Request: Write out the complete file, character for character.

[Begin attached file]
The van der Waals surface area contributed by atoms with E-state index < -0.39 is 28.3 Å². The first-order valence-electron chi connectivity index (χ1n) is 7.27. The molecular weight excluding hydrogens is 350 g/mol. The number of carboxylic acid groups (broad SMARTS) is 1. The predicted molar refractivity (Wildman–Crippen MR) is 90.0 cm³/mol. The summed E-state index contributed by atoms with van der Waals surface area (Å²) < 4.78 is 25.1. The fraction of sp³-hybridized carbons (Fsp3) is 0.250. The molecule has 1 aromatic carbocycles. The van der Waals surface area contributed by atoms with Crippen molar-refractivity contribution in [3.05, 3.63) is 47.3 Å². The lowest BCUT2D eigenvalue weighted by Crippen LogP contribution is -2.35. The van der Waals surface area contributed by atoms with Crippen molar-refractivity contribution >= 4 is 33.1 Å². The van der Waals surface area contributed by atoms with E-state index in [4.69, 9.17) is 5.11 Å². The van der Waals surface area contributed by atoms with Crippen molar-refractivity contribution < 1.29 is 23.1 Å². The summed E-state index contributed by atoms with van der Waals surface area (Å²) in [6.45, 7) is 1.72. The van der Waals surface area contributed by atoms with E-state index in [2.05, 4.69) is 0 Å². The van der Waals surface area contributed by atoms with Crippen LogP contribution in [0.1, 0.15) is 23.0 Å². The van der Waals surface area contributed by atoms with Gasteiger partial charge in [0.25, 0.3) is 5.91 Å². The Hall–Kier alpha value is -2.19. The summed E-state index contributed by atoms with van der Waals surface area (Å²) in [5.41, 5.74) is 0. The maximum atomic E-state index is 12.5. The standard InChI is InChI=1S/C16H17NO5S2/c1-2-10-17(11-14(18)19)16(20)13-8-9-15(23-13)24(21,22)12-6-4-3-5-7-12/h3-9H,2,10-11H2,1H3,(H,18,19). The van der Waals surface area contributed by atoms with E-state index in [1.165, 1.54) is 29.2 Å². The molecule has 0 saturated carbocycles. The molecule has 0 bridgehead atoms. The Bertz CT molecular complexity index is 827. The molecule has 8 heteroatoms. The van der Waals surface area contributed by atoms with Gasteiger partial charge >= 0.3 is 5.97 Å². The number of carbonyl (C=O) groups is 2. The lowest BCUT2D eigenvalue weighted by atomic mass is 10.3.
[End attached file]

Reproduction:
The van der Waals surface area contributed by atoms with E-state index < -0.39 is 28.3 Å². The first-order valence-electron chi connectivity index (χ1n) is 7.27. The molecular weight excluding hydrogens is 350 g/mol. The number of carboxylic acid groups (broad SMARTS) is 1. The predicted molar refractivity (Wildman–Crippen MR) is 90.0 cm³/mol. The summed E-state index contributed by atoms with van der Waals surface area (Å²) < 4.78 is 25.1. The fraction of sp³-hybridized carbons (Fsp3) is 0.250. The molecule has 1 aromatic carbocycles. The van der Waals surface area contributed by atoms with Crippen molar-refractivity contribution in [3.05, 3.63) is 47.3 Å². The lowest BCUT2D eigenvalue weighted by Crippen LogP contribution is -2.35. The van der Waals surface area contributed by atoms with Crippen molar-refractivity contribution >= 4 is 33.1 Å². The van der Waals surface area contributed by atoms with E-state index in [4.69, 9.17) is 5.11 Å². The van der Waals surface area contributed by atoms with Crippen molar-refractivity contribution < 1.29 is 23.1 Å². The summed E-state index contributed by atoms with van der Waals surface area (Å²) in [6.45, 7) is 1.72. The van der Waals surface area contributed by atoms with E-state index in [2.05, 4.69) is 0 Å². The van der Waals surface area contributed by atoms with Crippen LogP contribution in [0.1, 0.15) is 23.0 Å². The van der Waals surface area contributed by atoms with Gasteiger partial charge in [0.25, 0.3) is 5.91 Å². The Hall–Kier alpha value is -2.19. The summed E-state index contributed by atoms with van der Waals surface area (Å²) in [5.41, 5.74) is 0. The maximum atomic E-state index is 12.5. The standard InChI is InChI=1S/C16H17NO5S2/c1-2-10-17(11-14(18)19)16(20)13-8-9-15(23-13)24(21,22)12-6-4-3-5-7-12/h3-9H,2,10-11H2,1H3,(H,18,19). The van der Waals surface area contributed by atoms with E-state index in [1.165, 1.54) is 29.2 Å². The molecule has 0 saturated carbocycles. The molecule has 0 bridgehead atoms. The Bertz CT molecular complexity index is 827. The molecule has 8 heteroatoms. The van der Waals surface area contributed by atoms with Gasteiger partial charge >= 0.3 is 5.97 Å². The number of carbonyl (C=O) groups is 2. The lowest BCUT2D eigenvalue weighted by atomic mass is 10.3.